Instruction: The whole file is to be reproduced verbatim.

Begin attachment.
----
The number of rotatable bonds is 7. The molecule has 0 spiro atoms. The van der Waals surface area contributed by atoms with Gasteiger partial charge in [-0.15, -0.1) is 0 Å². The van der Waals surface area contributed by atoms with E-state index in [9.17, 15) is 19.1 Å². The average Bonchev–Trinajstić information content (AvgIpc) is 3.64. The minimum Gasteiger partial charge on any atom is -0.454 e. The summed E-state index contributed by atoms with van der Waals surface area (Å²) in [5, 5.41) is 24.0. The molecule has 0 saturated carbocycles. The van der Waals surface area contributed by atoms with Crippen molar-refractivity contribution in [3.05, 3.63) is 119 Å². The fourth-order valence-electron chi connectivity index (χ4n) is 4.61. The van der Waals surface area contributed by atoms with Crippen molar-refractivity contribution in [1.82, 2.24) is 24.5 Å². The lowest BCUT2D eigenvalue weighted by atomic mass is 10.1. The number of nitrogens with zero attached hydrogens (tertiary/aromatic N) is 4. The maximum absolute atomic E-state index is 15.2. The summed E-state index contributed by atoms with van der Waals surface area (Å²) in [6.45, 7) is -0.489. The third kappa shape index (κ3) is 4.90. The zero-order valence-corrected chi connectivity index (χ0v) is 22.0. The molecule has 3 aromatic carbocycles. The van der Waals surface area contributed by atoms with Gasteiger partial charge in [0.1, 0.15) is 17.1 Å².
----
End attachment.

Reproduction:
The number of rotatable bonds is 7. The molecule has 0 spiro atoms. The van der Waals surface area contributed by atoms with Gasteiger partial charge in [-0.15, -0.1) is 0 Å². The van der Waals surface area contributed by atoms with E-state index in [9.17, 15) is 19.1 Å². The average Bonchev–Trinajstić information content (AvgIpc) is 3.64. The minimum Gasteiger partial charge on any atom is -0.454 e. The summed E-state index contributed by atoms with van der Waals surface area (Å²) in [5, 5.41) is 24.0. The molecule has 0 saturated carbocycles. The van der Waals surface area contributed by atoms with Crippen molar-refractivity contribution in [3.05, 3.63) is 119 Å². The fourth-order valence-electron chi connectivity index (χ4n) is 4.61. The van der Waals surface area contributed by atoms with Crippen molar-refractivity contribution in [1.82, 2.24) is 24.5 Å². The lowest BCUT2D eigenvalue weighted by atomic mass is 10.1. The number of nitrogens with zero attached hydrogens (tertiary/aromatic N) is 4. The maximum absolute atomic E-state index is 15.2. The summed E-state index contributed by atoms with van der Waals surface area (Å²) in [6.45, 7) is -0.489. The third kappa shape index (κ3) is 4.90. The zero-order valence-corrected chi connectivity index (χ0v) is 22.0. The molecule has 3 aromatic carbocycles. The van der Waals surface area contributed by atoms with Gasteiger partial charge in [0.1, 0.15) is 17.1 Å².